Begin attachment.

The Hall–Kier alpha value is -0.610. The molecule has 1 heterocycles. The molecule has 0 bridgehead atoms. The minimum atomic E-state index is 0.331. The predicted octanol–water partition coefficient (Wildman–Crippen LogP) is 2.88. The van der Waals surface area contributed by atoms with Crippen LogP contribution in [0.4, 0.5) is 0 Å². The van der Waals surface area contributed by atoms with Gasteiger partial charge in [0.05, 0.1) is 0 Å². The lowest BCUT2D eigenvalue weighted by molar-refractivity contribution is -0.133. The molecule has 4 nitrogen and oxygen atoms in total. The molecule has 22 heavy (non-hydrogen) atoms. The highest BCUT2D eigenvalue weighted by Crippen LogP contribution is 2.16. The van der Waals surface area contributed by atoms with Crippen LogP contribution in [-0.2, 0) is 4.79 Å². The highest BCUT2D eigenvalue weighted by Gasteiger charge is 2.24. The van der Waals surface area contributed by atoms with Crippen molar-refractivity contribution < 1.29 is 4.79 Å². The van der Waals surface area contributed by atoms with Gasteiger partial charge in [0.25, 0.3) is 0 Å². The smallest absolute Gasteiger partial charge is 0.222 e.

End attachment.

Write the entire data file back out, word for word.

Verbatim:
The Hall–Kier alpha value is -0.610. The molecule has 1 heterocycles. The molecule has 0 bridgehead atoms. The minimum atomic E-state index is 0.331. The predicted octanol–water partition coefficient (Wildman–Crippen LogP) is 2.88. The van der Waals surface area contributed by atoms with Crippen LogP contribution in [0.4, 0.5) is 0 Å². The van der Waals surface area contributed by atoms with Gasteiger partial charge in [0.05, 0.1) is 0 Å². The lowest BCUT2D eigenvalue weighted by molar-refractivity contribution is -0.133. The molecule has 4 nitrogen and oxygen atoms in total. The molecule has 22 heavy (non-hydrogen) atoms. The highest BCUT2D eigenvalue weighted by Crippen LogP contribution is 2.16. The van der Waals surface area contributed by atoms with Crippen LogP contribution in [-0.2, 0) is 4.79 Å². The highest BCUT2D eigenvalue weighted by Gasteiger charge is 2.24. The van der Waals surface area contributed by atoms with Crippen molar-refractivity contribution < 1.29 is 4.79 Å². The van der Waals surface area contributed by atoms with Gasteiger partial charge in [0.25, 0.3) is 0 Å². The smallest absolute Gasteiger partial charge is 0.222 e.